Posted by Asha Taraiya

Gold has been part of our culture since time immemorial. From families splurging on gold jewellery during weddings to festivals like Dhanteras and Akshaya Tritiya which are exclusively dedicated to buying gold, gold is not just a status symbol for Indians but also a metal which is considered auspicious and pure.

Here are a few things you should know before you buy gold jewellery:

Gold: The king of metals

 Gold is considered to be the king of metals but sometime the king needs help too. In its naturally occurring form, gold is too soft to be used in jewellery. The gold jewellery that we buy is not pure gold but an alloy of gold (gold mixed with other metals).

Karat: the measure of gold’s purity

The purity of gold is measured in karats. 24kt gold is considered to be the purest form of gold in which all 24 parts of the metal is gold.

Gold which is normally used in jewellery is 22kt, 18kt or 14kt with 22/24, 18/24 and 14/24 parts gold respectively. As the karat decreases, the alloy becomes stronger and also less expensive.

White, Rose, Green and Grey gold

 Gold in its natural form has a warm yellow color. However, different metals can be added to the gold to give it varied colors.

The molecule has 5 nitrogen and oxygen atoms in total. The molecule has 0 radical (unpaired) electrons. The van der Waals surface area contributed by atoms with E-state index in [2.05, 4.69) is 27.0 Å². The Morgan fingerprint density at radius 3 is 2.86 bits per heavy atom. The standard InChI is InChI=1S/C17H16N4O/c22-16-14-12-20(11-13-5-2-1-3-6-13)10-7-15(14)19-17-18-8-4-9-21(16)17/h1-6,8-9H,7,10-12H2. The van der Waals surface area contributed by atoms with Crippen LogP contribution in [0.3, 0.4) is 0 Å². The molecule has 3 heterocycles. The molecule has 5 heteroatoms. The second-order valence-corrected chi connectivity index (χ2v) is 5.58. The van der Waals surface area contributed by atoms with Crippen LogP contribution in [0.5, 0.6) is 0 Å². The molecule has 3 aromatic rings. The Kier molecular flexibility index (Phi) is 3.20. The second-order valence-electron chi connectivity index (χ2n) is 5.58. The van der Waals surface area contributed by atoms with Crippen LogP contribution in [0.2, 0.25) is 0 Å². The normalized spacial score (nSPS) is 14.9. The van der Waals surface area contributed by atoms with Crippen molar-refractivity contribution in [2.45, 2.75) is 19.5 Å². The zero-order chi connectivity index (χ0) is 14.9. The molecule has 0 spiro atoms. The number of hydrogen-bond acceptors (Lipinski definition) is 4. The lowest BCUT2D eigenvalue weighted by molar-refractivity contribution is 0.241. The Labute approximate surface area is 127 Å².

White gold is an alloy of gold and any other white metal like Nickel, Manganese or Palladium. Rose gold is an alloy of gold and copper. Green gold, an alloy of gold and silver and grey gold, an alloy of gold and palladium.

Colors like blue & purple (intermetallic compounds) and black (surface oxide layers) gold are also possible, however rarely used in jewellery.

There are hundreds of possible alloys and thereby colors of gold.

Hallmark: The seal of authenticity

On 11th April 2000, the Bureau of Indian Standards (BIS) launched its hallmarking scheme. The basic objectives of the scheme was Consumer Protection. To know more, visit http://www.bis.org.in/cert/hallmark.htm

The BIS Hallmark consists of 5 parts:

  1. Logo of BIS Standard mark
  2. Amount of gold in parts out of 1000
  3. Mark of the assaying centre
  4. Logo of the jeweller
  5. Year of marking

Now that you know what you should be looking for in your jewellery, go ahead and shop!

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